AUGUSTA — Joshua Cote hit countless lows during the years he abused heroin, painkillers and other drugs.

He was expelled from high school in his senior year, after handing out a batch of acid that sent one girl to the hospital. When his dad gave him a red, ’88 Chevy pickup, he turned around and traded it for five pills of oxycodone. He went to prison for drug trafficking. He almost died from an overdose.

“It was horrible,” Cote said on a recent afternoon, during a talk to a group of teens at the Boys and Girls Club of Augusta. “Every day is kind of the same. You wake up in the morning, and you wonder how you’re going to get that drug. You wonder how you’re going to get the money to get that drug. And you spend all day thinking about how you’re going to get those things. And once you get it, you do it, and you’re right back to the same thing. It’s a lot of money to live like that, and the way it makes you feel inside is pathetic.”

Now, at 39, Cote has turned things around. He lives in Gardiner and has been in recovery for five years, thanks in part to an intensive substance abuse program at the Kennebec County jail. He runs his own flooring business. Soon, he plans to marry his fiancée, with whom he has a son. And his daughter will soon graduate from high school.

“Things are looking up now,” he told the teens.

Cote was invited to speak at the youth center as part of an informal program started late last year by his physician, Roy Miller.

Dr. Roy Miller talks to kids on May 16 in the Augusta Boys and Girls Club. Miller has recruited several of his patients who are recovering from opioid addiction to speak with young people and answer open-ended questions about their habits. Staff photo by Joe Phelan

At-risk teens regularly gather after school at the Boys and Girls Club of Augusta, which is in the lower level of the Buker Center. The club, an independent organization, offers a range of programs to keep kids active and healthy. To educate those teens about the slick slope of addiction, Miller has recruited several of his patients who are recovering from opioid addiction to come to the youth center and answer open-ended questions about their habits.

“It’s easier to keep them from becoming addicts than to treat them on the other side,” Miller said, comparing addiction to a chronic disease like diabetes. “We give the kids questions to ask, and after the 10th question, they start making up their own questions. I really feel like that format gets kids involved and keeps it from being a lecture. It seems to be working.”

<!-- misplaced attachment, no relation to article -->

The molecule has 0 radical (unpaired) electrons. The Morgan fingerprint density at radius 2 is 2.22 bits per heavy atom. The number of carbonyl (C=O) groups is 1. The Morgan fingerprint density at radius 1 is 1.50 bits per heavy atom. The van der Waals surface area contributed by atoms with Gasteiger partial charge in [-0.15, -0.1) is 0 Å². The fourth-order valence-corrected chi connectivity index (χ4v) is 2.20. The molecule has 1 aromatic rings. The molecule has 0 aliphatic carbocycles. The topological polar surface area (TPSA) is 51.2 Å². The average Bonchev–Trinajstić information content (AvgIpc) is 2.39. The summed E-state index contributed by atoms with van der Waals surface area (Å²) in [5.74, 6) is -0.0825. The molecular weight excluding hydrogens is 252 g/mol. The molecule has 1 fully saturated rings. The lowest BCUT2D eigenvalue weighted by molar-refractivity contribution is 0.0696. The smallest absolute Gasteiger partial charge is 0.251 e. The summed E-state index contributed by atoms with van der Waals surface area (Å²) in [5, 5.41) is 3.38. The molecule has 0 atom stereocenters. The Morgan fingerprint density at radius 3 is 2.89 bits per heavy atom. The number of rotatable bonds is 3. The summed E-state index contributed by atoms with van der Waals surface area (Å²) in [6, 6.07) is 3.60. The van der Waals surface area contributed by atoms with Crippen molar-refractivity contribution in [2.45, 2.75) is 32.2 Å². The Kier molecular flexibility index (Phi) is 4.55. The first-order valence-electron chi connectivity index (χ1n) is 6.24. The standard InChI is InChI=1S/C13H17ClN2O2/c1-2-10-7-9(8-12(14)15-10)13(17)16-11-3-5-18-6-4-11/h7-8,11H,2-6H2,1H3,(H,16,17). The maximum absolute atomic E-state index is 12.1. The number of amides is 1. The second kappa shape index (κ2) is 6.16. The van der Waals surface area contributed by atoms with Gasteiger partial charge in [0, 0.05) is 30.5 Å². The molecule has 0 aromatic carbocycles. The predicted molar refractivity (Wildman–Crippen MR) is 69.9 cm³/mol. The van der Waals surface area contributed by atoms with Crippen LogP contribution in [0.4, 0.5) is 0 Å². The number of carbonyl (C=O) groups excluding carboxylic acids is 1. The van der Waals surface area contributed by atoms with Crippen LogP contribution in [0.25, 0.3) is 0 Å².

The need for prevention programs has never been greater for Maine youth. Across the state, record-breaking numbers of people are dying from drug overdoses, fueled by an epidemic of heroin, fentanyl and opioid painkillers. Overdoses killed 418 people last year, up 11 percent from the 376 who died in 2016, according to the Maine Attorney General’s Office.

Miller started holding talks at the Boys and Girls Club of Augusta in December. Now, he is trying to expand the program by bringing it to Cony High School.

During Cote’s talk, the Gardiner man recounted how trying marijuana had seemed like harmless fun at a young age, but emboldened him to try harder drugs by his early teens. Eventually, it took his heroin source drying up for several days for him to start feeling sick and realize he’d become addicted.

He mentioned the need for the teens to have a group of friends or a space where they can feel safe, such as the Boys and Girls Club, which offers its after school programs for free.

“I know when I was younger, I didn’t have anyone to look up to,” he said. “I didn’t have anyone looking out for me, saying, ‘Hey, why don’t you come over and play pool or whatever after school?'”

“Has it been hard to stop using drugs?” one of the teens asked him.

“Absolutely,” Cote replied “Probably the hardest thing I’ve had to do in my life. It sounds real easy. Stop. Get out. But the feelings inside are not so easy, the things that drive you to use. You may feel lonely, or like nobody cares, and those things are hard to overcome.”

Dr. Roy Miller, left, watches as Joshua Cote talks to kids May 16 in the Augusta Boys and Girls Club. Cote is among patients who have been recruited by Miller to speak with young people and answer open-ended questions about their habits. Staff photo by Joe Phelan